Wow...my last blog post was Aug. 2009. I figure at this point, any of the 5 of you who ever read my blog to begin with are long gone......
Note before I begin..the picture above is horrible! It was 1,000 degrees out with 98% humidity.
In July 2010, I went to Haiti to volunteer as a nurse with Samaritan's Purse. I went all by myself, but met a group of 11 other nurses from all over the USA and what a bond we now have. I still keep in touch with almost every one of them. I was there for 15 days. I never in a million years would have imagined how that 15 days would change my life and my heart forever.
I'm planning to go back to Haiti Jan. 22-Feb 1 to help with the Cholera relief. I wanted to start up my blogging again to hopefully share my experiences in Haiti. I just don't want people to forget the people of Haiti. The suffering and poverty are extreme. My perspective has been changed forever. I appreciate things so much more, I give thanks to God so much more.
When I was in Haiti the first time, I stayed at the Samaritan's Purse base in Leogane, Haiti (The epi center of the earthquake). I worked on a medical mobile clinic. We would pack up our supplies daily in our hired Haiti driver's Land Cruiser and head out to a different tent city daily. I worked along side a Haitian Dr. and nurse, another nurse from the USA, and Haitian translators. Sometimes we would have a Billy Graham Chaplain with us to minister to the people who were waiting for clinic.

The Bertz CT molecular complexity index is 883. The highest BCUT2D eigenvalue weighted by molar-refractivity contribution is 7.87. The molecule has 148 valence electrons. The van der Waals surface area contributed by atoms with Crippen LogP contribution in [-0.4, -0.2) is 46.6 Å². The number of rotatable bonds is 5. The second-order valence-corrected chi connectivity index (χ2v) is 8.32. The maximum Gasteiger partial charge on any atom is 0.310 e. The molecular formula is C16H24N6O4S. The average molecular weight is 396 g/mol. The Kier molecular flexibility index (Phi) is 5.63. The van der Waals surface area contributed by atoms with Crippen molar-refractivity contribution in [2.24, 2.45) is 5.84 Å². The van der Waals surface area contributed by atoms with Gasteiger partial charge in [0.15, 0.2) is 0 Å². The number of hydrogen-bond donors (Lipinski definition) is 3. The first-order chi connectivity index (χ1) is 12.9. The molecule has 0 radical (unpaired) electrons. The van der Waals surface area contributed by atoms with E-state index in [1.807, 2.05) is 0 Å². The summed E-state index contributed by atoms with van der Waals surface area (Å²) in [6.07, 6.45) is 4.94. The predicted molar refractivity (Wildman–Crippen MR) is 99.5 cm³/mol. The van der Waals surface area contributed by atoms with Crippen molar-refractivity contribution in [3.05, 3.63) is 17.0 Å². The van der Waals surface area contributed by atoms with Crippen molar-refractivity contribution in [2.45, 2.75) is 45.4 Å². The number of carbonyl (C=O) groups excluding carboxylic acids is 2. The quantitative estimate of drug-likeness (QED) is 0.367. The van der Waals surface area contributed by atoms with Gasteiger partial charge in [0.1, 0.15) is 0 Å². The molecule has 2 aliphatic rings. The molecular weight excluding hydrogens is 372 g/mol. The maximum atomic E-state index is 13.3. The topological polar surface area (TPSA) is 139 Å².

Our clinics were held in the middle of a filthy tent city. We had a canopy tent to shade us as we worked in 115 degree HUMID heat. I've never been so hot and sweaty in my entire life. It was the most rewarding work I've ever done, next to being a wife and mother.
We typically saw 90 or so patients a day. The Haitians would line up at 4:30 in the morning, waiting to be seen. Sometimes mothers with children would sit in the hot sun, all day long, waiting to see the Dr. They had no water, no food,. Yet they NEVER complained. The children were so good, they sat quietly.....all day long. They had nothing to do, nothing to play with. The highlight of my day was playing with them at our short break time. They would smile and laugh. I would give them stickers and they loved them. They would hover around me for the rest of the day. Waiting for a smile or tickle. I fell madly in love with the Haitian people.
I loved being able to hug them, pray with them (we prayed with every single patient that came to the clinic) and care for their medical needs. They were so thankful and receptive to prayer and love.
Hopefully, I'll have time to share more stories of my time in Haiti and my upcoming trip. I left part of my heart in Haiti. I am obsessed with following what is going on there. I pray many times a day for them and for my friends who I met and are still working there. I have cried so often for their suffering and for those who have died from Cholera. I can't wait to go back and share God's compassion and love with them again.